Boiling lobsters alive — a common practice for cooks transforming the popular crustaceans into a meal — will soon be illegal in Switzerland.
The Swiss government ruled last week that lobsters must be stunned before they are cooked and kept in a natural environment rather than on ice or in ice water. The new law, set to be enacted in March 2018, follows similar ones in Italy and New Zealand.
“Live crustaceans, including the lobster, may no longer be transported on ice or in ice water,” the new law says, according to SwissInfo. “Aquatic species must always be kept in their natural environment. Crustaceans must now be stunned before they are killed.”
There has long been a debate among scientists and researchers about whether lobsters feel pain at all. Initially, researchers have concluded animals like lobsters and insects feel no pain thanks to simple nervous systems.
More recent research has showed that crustaceans like lobsters may feel pain. A 2013 study published in the Journal of Experimental Biology found crabs choose to avoid an electric shock when exposed to it. “Even if you are reluctant to believe the data as being suggestive [that the animals experience pain], is it worthwhile imposing this on billions of animals every year throughout the world?” Bob Elwood of Queen’s University Belfast told BBC in 2013.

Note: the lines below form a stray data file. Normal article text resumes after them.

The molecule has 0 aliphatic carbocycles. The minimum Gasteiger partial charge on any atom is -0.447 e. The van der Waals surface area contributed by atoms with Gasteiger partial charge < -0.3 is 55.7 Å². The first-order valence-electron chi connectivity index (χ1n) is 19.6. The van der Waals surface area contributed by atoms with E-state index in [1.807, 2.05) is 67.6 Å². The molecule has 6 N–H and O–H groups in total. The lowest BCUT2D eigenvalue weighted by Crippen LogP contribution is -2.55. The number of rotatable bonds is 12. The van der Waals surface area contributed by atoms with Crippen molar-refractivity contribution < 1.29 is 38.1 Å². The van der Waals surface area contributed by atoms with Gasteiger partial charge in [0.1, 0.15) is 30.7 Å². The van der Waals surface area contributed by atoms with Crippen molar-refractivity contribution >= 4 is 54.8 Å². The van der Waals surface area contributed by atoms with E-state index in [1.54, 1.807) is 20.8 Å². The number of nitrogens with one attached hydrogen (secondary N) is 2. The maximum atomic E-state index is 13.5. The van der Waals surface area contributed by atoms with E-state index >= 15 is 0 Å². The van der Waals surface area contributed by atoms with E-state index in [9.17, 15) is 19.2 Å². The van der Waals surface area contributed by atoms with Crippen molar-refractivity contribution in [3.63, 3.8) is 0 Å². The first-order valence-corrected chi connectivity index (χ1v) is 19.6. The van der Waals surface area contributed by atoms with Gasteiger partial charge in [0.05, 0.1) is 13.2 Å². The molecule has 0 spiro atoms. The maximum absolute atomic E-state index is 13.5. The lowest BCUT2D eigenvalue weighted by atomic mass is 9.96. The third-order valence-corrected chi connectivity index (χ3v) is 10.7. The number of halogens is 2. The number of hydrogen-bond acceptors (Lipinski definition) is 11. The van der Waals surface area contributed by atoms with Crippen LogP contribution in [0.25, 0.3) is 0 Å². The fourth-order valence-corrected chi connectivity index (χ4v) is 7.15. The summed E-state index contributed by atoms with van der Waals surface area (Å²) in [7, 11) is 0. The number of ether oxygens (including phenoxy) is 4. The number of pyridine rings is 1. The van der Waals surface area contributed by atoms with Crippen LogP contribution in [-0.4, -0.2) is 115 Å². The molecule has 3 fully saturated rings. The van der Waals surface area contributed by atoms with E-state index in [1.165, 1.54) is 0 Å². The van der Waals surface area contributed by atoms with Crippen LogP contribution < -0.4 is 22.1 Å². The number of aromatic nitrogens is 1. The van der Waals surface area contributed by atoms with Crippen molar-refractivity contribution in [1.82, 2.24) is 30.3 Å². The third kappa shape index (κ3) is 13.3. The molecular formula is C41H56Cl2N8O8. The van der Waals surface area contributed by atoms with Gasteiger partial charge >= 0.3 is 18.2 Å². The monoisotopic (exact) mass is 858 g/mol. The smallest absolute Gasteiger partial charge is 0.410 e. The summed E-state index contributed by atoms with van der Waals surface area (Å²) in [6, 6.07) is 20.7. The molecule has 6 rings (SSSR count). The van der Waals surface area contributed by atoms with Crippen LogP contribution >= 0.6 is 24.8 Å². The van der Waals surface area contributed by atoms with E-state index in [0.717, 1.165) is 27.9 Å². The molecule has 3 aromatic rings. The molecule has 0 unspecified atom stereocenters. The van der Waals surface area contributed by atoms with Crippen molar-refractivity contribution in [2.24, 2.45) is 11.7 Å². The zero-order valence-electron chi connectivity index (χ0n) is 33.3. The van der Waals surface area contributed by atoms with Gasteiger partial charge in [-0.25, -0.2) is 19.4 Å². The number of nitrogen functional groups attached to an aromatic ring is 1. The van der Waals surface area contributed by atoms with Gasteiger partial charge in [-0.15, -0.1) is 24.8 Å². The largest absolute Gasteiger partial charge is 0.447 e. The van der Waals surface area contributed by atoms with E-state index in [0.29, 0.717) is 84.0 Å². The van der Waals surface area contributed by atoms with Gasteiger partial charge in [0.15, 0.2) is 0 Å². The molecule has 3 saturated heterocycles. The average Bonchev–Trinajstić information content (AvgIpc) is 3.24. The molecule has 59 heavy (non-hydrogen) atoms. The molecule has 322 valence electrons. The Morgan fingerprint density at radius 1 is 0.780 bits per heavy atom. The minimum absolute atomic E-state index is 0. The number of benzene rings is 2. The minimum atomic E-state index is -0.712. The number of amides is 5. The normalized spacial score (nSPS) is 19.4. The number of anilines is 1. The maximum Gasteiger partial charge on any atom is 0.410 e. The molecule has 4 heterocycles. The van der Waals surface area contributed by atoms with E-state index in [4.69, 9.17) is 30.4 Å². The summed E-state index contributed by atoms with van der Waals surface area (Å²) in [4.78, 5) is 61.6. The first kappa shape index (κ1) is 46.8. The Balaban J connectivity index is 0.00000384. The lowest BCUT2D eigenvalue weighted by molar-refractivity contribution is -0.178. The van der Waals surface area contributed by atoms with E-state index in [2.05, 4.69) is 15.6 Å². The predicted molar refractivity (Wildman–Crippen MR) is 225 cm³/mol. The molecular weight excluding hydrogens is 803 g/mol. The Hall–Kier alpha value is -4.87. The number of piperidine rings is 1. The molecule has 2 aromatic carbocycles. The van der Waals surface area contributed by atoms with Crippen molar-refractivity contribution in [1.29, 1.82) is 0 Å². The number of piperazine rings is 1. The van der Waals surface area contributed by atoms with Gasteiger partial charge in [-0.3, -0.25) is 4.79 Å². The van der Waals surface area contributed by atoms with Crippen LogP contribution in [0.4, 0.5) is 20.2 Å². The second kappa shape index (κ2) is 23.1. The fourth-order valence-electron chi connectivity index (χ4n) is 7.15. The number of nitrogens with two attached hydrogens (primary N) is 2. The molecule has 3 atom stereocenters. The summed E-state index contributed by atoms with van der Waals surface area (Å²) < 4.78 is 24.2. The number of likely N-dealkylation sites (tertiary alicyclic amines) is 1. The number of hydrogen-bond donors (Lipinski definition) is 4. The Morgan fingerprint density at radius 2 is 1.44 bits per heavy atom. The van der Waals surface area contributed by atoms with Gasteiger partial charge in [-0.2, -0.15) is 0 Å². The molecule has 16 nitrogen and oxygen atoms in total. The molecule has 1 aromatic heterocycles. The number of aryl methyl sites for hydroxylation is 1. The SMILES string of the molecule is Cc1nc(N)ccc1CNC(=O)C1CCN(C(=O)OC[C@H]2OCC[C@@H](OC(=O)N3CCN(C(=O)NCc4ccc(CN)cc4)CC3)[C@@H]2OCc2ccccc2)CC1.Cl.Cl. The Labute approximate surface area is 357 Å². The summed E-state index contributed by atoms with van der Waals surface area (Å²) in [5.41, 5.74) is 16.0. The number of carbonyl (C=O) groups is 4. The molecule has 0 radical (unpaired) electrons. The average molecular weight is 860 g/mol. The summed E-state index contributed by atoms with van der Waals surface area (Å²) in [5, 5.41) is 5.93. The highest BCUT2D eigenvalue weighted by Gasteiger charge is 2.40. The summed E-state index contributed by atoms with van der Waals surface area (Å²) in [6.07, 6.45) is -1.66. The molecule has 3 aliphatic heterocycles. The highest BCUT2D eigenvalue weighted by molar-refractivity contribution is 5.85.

Switzerland’s decision was lauded by the United Kingdom of the animal rights group People for the Ethical Treatment of Animals (P.E.T.A.). In 2013, the group created a video showing the “slaughter” of crustaceans like lobsters and crabs.
- The Fall of Roe and the Failure of the Feminist Industrial Complex
- What Trump Knew About January 6
- Follow the Algae Brick Road to Plant-Based Buildings
- The Education of Glenn Youngkin
- The Benefits and Challenges of Cutting Back on Meat
- Here's Everything New on Netflix in July 2022—and What's Leaving
- Women in Northern Ireland Still Struggle to Access Abortion More Than 2 Years After Decriminalization